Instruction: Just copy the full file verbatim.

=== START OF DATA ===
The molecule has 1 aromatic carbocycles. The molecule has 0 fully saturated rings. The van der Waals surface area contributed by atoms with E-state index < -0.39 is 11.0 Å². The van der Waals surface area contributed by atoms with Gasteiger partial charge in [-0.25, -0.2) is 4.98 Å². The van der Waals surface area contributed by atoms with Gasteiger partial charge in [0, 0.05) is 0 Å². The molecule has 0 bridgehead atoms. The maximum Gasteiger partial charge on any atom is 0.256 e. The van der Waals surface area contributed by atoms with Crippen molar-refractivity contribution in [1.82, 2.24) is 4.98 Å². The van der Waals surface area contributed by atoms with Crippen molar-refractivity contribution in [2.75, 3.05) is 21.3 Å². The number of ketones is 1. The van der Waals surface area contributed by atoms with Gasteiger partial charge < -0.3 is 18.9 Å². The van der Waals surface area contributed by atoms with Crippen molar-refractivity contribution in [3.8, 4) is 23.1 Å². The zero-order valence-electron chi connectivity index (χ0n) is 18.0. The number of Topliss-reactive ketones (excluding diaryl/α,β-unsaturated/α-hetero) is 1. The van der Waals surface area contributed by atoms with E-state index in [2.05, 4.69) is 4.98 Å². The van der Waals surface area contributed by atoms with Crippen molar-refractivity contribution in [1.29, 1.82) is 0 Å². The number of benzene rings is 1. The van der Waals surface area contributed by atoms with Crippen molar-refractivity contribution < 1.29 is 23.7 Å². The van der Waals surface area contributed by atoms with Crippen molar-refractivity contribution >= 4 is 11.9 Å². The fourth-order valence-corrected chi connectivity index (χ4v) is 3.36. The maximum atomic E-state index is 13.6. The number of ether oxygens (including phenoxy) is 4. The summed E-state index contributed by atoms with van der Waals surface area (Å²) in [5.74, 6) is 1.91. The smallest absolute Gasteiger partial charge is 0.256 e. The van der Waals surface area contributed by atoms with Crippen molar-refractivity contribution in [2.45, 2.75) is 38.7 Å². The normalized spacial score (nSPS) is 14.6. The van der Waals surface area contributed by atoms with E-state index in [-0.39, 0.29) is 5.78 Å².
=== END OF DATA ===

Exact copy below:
The molecule has 1 aromatic carbocycles. The molecule has 0 fully saturated rings. The van der Waals surface area contributed by atoms with E-state index < -0.39 is 11.0 Å². The van der Waals surface area contributed by atoms with Gasteiger partial charge in [-0.25, -0.2) is 4.98 Å². The van der Waals surface area contributed by atoms with Gasteiger partial charge in [0, 0.05) is 0 Å². The molecule has 0 bridgehead atoms. The maximum Gasteiger partial charge on any atom is 0.256 e. The van der Waals surface area contributed by atoms with Crippen molar-refractivity contribution in [1.82, 2.24) is 4.98 Å². The van der Waals surface area contributed by atoms with Crippen molar-refractivity contribution in [2.75, 3.05) is 21.3 Å². The number of ketones is 1. The van der Waals surface area contributed by atoms with Gasteiger partial charge < -0.3 is 18.9 Å². The van der Waals surface area contributed by atoms with Crippen molar-refractivity contribution in [3.8, 4) is 23.1 Å². The zero-order valence-electron chi connectivity index (χ0n) is 18.0. The number of Topliss-reactive ketones (excluding diaryl/α,β-unsaturated/α-hetero) is 1. The van der Waals surface area contributed by atoms with E-state index in [2.05, 4.69) is 4.98 Å². The van der Waals surface area contributed by atoms with Crippen molar-refractivity contribution in [1.29, 1.82) is 0 Å². The number of benzene rings is 1. The van der Waals surface area contributed by atoms with Crippen molar-refractivity contribution < 1.29 is 23.7 Å². The van der Waals surface area contributed by atoms with Crippen molar-refractivity contribution >= 4 is 11.9 Å². The fourth-order valence-corrected chi connectivity index (χ4v) is 3.36. The maximum atomic E-state index is 13.6. The number of ether oxygens (including phenoxy) is 4. The summed E-state index contributed by atoms with van der Waals surface area (Å²) in [5.74, 6) is 1.91. The smallest absolute Gasteiger partial charge is 0.256 e. The van der Waals surface area contributed by atoms with Crippen molar-refractivity contribution in [2.45, 2.75) is 38.7 Å². The normalized spacial score (nSPS) is 14.6. The van der Waals surface area contributed by atoms with E-state index in [-0.39, 0.29) is 5.78 Å².